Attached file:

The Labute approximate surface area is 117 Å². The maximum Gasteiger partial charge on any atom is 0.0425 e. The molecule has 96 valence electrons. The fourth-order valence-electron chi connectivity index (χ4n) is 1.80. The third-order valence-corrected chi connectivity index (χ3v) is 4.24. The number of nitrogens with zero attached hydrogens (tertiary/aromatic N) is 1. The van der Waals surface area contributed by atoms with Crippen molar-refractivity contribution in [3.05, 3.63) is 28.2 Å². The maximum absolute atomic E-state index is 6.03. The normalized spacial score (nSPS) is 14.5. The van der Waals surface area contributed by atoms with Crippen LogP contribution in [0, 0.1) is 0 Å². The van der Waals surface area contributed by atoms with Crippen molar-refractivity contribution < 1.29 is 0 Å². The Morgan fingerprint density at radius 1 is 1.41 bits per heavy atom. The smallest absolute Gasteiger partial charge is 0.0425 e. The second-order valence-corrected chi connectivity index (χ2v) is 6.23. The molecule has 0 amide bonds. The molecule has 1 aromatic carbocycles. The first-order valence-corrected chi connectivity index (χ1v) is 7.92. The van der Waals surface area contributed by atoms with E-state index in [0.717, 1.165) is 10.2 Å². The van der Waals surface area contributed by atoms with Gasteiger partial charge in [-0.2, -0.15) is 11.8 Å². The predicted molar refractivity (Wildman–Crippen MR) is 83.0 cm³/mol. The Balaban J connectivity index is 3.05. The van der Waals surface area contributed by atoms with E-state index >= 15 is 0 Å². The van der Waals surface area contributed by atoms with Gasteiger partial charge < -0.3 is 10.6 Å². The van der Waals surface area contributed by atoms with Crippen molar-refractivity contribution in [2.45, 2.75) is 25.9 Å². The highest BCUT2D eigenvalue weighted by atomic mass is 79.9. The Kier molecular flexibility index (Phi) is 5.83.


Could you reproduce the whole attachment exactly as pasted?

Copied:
The Labute approximate surface area is 117 Å². The maximum Gasteiger partial charge on any atom is 0.0425 e. The molecule has 96 valence electrons. The fourth-order valence-electron chi connectivity index (χ4n) is 1.80. The third-order valence-corrected chi connectivity index (χ3v) is 4.24. The number of nitrogens with zero attached hydrogens (tertiary/aromatic N) is 1. The van der Waals surface area contributed by atoms with Crippen molar-refractivity contribution in [3.05, 3.63) is 28.2 Å². The maximum absolute atomic E-state index is 6.03. The normalized spacial score (nSPS) is 14.5. The van der Waals surface area contributed by atoms with Crippen LogP contribution in [0, 0.1) is 0 Å². The van der Waals surface area contributed by atoms with Crippen molar-refractivity contribution < 1.29 is 0 Å². The Morgan fingerprint density at radius 1 is 1.41 bits per heavy atom. The smallest absolute Gasteiger partial charge is 0.0425 e. The second-order valence-corrected chi connectivity index (χ2v) is 6.23. The molecule has 0 amide bonds. The molecule has 1 aromatic carbocycles. The first-order valence-corrected chi connectivity index (χ1v) is 7.92. The van der Waals surface area contributed by atoms with E-state index in [0.717, 1.165) is 10.2 Å². The van der Waals surface area contributed by atoms with Gasteiger partial charge in [-0.2, -0.15) is 11.8 Å². The predicted molar refractivity (Wildman–Crippen MR) is 83.0 cm³/mol. The Balaban J connectivity index is 3.05. The van der Waals surface area contributed by atoms with E-state index >= 15 is 0 Å². The van der Waals surface area contributed by atoms with Gasteiger partial charge < -0.3 is 10.6 Å². The van der Waals surface area contributed by atoms with Crippen molar-refractivity contribution in [2.45, 2.75) is 25.9 Å². The highest BCUT2D eigenvalue weighted by atomic mass is 79.9. The Kier molecular flexibility index (Phi) is 5.83.